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As much as 80 per cent of timber buyers from the U.S. and EU have delayed or cancelled their orders as of March 30 due to new coronavirus.

The cancellation and delay rate from South Korea and Japan buyers is an estimated 60 to 80 per cent. This can potentially wreck severe damage to Vietnam’s timber industry this year, the Association of Vietnam Timber and Forest Product (Viforest) said.

Vu Hai Bang, CEO of Woodsland, one of the largest timber exporters in the country, said that within two weeks, many buyers in the U.S. and E.U. had cancelled their orders, and he would have to wait another seven weeks for orders to hopefully reboot.

Nguyen Duc Kien, deputy director of Kego Co. Ltd., which exports plywood to South Korea and Japan, said the company now exports five containers a month, compared to 50 before the pandemic. There is no new orders placed for May onwards.

In a survey of 124 wood exporters conducted by VIFORES, more than half of them have to scale down their business due to the pandemic.

Most businesses will have to stop operations by the end of April

Most businesses will have to stop operations by the end of this month, the association said.

Firms estimate a total damage of at least VND3 trillion (US$128 million) due to the cancelled or delayed orders.

Respondents said over 21,400 employees are already temporary out of work, and VIFORES estimates that hundreds of thousands in the industry may become unemployed as wood craft villages across Vietnam employ over 350,000 people.

Cancelled orders are also putting more pressure on finances. Bang said Woodlands will struggle to pay its debts from April to June.

Timber exporters allowed to delay tax payment and land rental by five months

Deputy Minister of Agriculture and Rural Development Ha Cong Tuan said timber exporters are allowed to delay their tax payment and land use fees by five months according to government policy.

Wood industry tries to survive during COVID-19

Amid an array of difficulties caused by the COVID-19 pandemic, the wood industry is exerting every effort to maintain business and production, while implementing initiatives and defining strategic lines of products and markets.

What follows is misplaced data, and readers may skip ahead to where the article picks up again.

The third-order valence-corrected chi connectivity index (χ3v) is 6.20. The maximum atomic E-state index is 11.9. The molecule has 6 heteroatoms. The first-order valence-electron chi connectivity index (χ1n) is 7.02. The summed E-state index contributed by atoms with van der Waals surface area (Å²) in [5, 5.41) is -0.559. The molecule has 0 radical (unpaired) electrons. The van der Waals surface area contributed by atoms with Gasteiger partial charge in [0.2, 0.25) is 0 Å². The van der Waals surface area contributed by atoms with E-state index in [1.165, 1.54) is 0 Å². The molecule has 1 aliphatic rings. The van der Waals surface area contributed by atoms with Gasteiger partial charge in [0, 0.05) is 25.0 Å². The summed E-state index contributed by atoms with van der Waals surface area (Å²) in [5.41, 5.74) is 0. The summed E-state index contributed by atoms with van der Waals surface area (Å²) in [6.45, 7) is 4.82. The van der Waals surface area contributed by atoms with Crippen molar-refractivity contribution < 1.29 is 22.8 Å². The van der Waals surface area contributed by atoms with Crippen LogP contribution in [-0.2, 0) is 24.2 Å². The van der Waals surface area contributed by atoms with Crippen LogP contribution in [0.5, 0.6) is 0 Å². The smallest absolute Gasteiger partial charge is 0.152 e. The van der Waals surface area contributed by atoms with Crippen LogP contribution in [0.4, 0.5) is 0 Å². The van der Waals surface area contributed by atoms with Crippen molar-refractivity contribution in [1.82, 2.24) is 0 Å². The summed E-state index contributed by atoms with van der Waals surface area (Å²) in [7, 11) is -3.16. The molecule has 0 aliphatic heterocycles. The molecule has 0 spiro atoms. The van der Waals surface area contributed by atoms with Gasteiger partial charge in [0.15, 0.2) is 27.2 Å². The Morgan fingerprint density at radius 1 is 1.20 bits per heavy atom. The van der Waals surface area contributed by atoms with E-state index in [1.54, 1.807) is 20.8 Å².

A survey of 124 wood processing enterprises on the impacts of the disease found that the sector’s export turnover and growth are likely to drop sharply in the near future.

Up to 76 percent of enterprises said that the sector is likely to suffer total initial losses of 3.06 trillion VND (131 million USD), while the remaining said they have not yet determined the level of losses.

Only 7 percent of the respondents said they are maintaining operations as normal. Meanwhile, 51 percent reported that they had scaled down production, and 35 percent said they will have to suspend operations in the coming time.

According to Chairman of the Vietnam Timber and Forest Product Association (VIFORES) Do Xuan Lap, while most wood firms had to narrow their production scale, some are still maintaining production thanks to stable lines of products in key markets.

To Xuan Phuc, an expert from Forest Trends, commented that although the pandemic will end, but the operation of the wood industry cannot go back to normal.

The sector should change the identification of strategic lines of products and markets to ensure sustainable development as well as promote links among businesses and develop the supporting industry, he suggested.

Vietnam’s export value of wood and wooden products reached 2.7 billion USD in the first quarter of 2020, representing a year-on-year increase of over 16 percent, according to the Ministry of Agriculture and Rural Development.

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